While wondering how to draw the number sign for my digital version of De Vinne, I stumbled into these very interesting considerations by Jonathan Hoefler:
«Nº was the number sign before # became a number sign, and it refreshingly serves this one and only purpose. Compare the #, which when preceding a number is read as “number” (“#1 in my class”), but when following a number means “pound” or “pounds”²2 If you’re curious what the # symbol has to do with the abbreviation lbs., here’s one possible missing link
. (“70# uncoated paper”), leading to printshop pile-ups like “#10 envelope, 24# bond.” To programmers, a # can mean either “ignore what follows” (as in a Python comment) or “use what follows” (when referencing a page fragment, or a Unicode value in html.) To a proofreader, a # means “insert space,” so in the middle of a numbered list, the notation “line #” does not mean “line number,” but rather “add a line space.” Because of #’s resemblance to the musical symbol for “sharp” (♯), it’s a frequent stand-in for the word “sharp,” and often the correct way of rendering a trademarked term such as The C# Programming Language. The # is rapidly assuming musical duties as well, especially in online databases, leading to catalog collisions like “Prelude & Fugue #13 in F#.” How fortunate a designer would be to have a numero symbol, with which to write “Prelude & Fugue Nº 13 in F#,” or “Nº 10 Envelope, 24# bond.”»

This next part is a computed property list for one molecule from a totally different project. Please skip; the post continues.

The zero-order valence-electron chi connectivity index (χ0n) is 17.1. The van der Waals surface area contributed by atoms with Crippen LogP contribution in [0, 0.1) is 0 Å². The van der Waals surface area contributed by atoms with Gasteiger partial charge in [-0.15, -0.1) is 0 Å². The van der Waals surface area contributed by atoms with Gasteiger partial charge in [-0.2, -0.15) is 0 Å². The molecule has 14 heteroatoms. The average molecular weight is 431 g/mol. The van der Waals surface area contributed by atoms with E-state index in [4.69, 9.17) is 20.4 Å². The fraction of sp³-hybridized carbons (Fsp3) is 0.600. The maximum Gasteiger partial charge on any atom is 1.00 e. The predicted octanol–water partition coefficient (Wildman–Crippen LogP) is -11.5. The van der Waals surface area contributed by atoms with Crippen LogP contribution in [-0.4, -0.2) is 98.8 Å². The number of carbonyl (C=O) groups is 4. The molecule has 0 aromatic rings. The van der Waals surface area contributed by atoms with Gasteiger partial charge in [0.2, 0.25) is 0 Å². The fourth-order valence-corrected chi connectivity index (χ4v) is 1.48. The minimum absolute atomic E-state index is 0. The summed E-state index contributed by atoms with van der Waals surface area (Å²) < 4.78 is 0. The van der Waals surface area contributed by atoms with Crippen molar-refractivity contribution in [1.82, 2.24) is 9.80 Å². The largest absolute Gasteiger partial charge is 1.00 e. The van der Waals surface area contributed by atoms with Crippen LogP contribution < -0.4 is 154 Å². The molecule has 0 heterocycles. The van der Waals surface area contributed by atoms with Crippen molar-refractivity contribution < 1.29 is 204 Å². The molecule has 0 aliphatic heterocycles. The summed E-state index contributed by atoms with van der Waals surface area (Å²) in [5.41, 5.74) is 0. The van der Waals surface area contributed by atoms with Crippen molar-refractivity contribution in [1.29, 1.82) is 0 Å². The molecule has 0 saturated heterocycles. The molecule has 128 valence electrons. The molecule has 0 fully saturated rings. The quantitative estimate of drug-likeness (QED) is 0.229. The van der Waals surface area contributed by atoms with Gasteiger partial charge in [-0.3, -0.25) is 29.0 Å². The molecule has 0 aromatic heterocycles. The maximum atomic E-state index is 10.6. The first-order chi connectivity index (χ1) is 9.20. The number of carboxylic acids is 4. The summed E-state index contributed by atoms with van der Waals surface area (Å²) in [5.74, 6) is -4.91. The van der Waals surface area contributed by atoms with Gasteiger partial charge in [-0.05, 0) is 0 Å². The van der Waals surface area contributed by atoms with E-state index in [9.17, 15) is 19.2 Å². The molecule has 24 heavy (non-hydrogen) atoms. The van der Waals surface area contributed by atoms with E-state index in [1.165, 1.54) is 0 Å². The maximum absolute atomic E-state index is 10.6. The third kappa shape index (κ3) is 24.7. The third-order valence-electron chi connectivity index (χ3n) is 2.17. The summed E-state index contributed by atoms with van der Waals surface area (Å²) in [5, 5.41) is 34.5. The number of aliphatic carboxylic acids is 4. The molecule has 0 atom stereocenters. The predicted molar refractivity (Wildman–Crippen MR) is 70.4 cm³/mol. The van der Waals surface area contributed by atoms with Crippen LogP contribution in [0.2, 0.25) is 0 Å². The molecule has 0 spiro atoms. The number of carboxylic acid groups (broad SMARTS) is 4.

David Jonathan Ross, in Roslindale, uses the common form (just stress reversed) but I was wondering how much, and to which degree, in the late 1890s/early 1900s, the current /# was in use, as opposed to /Nº.
In fact, in Italy we have almost no use for /# as opposed to /Nº. When we list numbers we always use either N. or No.
Your thoughts based on experience?